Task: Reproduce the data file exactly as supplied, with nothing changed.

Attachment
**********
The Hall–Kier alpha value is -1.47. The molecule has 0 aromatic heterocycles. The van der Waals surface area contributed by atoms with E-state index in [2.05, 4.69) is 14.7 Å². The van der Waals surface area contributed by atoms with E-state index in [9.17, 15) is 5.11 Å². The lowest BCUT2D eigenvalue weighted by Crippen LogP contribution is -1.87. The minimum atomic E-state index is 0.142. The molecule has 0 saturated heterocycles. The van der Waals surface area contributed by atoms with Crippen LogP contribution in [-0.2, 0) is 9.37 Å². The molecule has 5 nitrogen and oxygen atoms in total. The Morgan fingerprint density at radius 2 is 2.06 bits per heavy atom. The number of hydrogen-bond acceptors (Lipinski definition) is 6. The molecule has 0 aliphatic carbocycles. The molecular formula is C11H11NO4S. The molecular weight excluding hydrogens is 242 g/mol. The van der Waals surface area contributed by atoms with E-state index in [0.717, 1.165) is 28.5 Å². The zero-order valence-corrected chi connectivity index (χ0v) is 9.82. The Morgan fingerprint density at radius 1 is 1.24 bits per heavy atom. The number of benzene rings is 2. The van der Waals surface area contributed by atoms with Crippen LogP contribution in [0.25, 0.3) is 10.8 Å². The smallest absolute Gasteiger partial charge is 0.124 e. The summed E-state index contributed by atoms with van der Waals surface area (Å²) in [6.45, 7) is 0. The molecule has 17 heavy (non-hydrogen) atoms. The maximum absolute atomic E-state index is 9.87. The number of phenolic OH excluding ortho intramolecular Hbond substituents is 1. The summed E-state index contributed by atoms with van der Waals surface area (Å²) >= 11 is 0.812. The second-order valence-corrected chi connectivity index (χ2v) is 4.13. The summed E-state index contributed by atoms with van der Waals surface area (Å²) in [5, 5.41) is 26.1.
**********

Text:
The Hall–Kier alpha value is -1.47. The molecule has 0 aromatic heterocycles. The van der Waals surface area contributed by atoms with E-state index in [2.05, 4.69) is 14.7 Å². The van der Waals surface area contributed by atoms with E-state index in [9.17, 15) is 5.11 Å². The lowest BCUT2D eigenvalue weighted by Crippen LogP contribution is -1.87. The minimum atomic E-state index is 0.142. The molecule has 0 saturated heterocycles. The van der Waals surface area contributed by atoms with Crippen LogP contribution in [-0.2, 0) is 9.37 Å². The molecule has 5 nitrogen and oxygen atoms in total. The Morgan fingerprint density at radius 2 is 2.06 bits per heavy atom. The number of hydrogen-bond acceptors (Lipinski definition) is 6. The molecule has 0 aliphatic carbocycles. The molecular formula is C11H11NO4S. The molecular weight excluding hydrogens is 242 g/mol. The van der Waals surface area contributed by atoms with E-state index in [0.717, 1.165) is 28.5 Å². The zero-order valence-corrected chi connectivity index (χ0v) is 9.82. The Morgan fingerprint density at radius 1 is 1.24 bits per heavy atom. The number of benzene rings is 2. The van der Waals surface area contributed by atoms with Crippen LogP contribution in [0.25, 0.3) is 10.8 Å². The smallest absolute Gasteiger partial charge is 0.124 e. The summed E-state index contributed by atoms with van der Waals surface area (Å²) in [6.45, 7) is 0. The molecule has 17 heavy (non-hydrogen) atoms. The maximum absolute atomic E-state index is 9.87. The number of phenolic OH excluding ortho intramolecular Hbond substituents is 1. The summed E-state index contributed by atoms with van der Waals surface area (Å²) >= 11 is 0.812. The second-order valence-corrected chi connectivity index (χ2v) is 4.13. The summed E-state index contributed by atoms with van der Waals surface area (Å²) in [5, 5.41) is 26.1.